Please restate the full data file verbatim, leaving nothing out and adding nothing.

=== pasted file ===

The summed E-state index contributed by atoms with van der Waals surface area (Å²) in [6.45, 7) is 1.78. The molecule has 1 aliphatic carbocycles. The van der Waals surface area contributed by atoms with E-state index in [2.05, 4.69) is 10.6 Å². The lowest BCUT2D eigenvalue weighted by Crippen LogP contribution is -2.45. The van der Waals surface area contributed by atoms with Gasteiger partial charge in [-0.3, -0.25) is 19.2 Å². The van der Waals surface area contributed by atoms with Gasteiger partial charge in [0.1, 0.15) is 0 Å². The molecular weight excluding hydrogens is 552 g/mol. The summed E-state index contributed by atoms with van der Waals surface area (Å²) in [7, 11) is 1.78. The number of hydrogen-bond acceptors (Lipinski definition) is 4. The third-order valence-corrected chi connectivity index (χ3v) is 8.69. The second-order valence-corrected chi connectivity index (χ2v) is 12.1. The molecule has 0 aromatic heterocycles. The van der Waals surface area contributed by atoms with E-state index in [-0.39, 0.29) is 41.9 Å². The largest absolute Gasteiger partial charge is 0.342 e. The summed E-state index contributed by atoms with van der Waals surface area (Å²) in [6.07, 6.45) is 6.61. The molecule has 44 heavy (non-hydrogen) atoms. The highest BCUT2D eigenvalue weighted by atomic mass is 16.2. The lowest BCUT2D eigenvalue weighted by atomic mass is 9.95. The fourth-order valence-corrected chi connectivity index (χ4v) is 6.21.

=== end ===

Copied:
The summed E-state index contributed by atoms with van der Waals surface area (Å²) in [6.45, 7) is 1.78. The molecule has 1 aliphatic carbocycles. The van der Waals surface area contributed by atoms with E-state index in [2.05, 4.69) is 10.6 Å². The lowest BCUT2D eigenvalue weighted by Crippen LogP contribution is -2.45. The van der Waals surface area contributed by atoms with Gasteiger partial charge in [-0.3, -0.25) is 19.2 Å². The van der Waals surface area contributed by atoms with Gasteiger partial charge in [0.1, 0.15) is 0 Å². The molecular weight excluding hydrogens is 552 g/mol. The summed E-state index contributed by atoms with van der Waals surface area (Å²) in [7, 11) is 1.78. The number of hydrogen-bond acceptors (Lipinski definition) is 4. The third-order valence-corrected chi connectivity index (χ3v) is 8.69. The second-order valence-corrected chi connectivity index (χ2v) is 12.1. The molecule has 0 aromatic heterocycles. The van der Waals surface area contributed by atoms with E-state index in [-0.39, 0.29) is 41.9 Å². The largest absolute Gasteiger partial charge is 0.342 e. The summed E-state index contributed by atoms with van der Waals surface area (Å²) in [6.07, 6.45) is 6.61. The molecule has 44 heavy (non-hydrogen) atoms. The highest BCUT2D eigenvalue weighted by atomic mass is 16.2. The lowest BCUT2D eigenvalue weighted by atomic mass is 9.95. The fourth-order valence-corrected chi connectivity index (χ4v) is 6.21.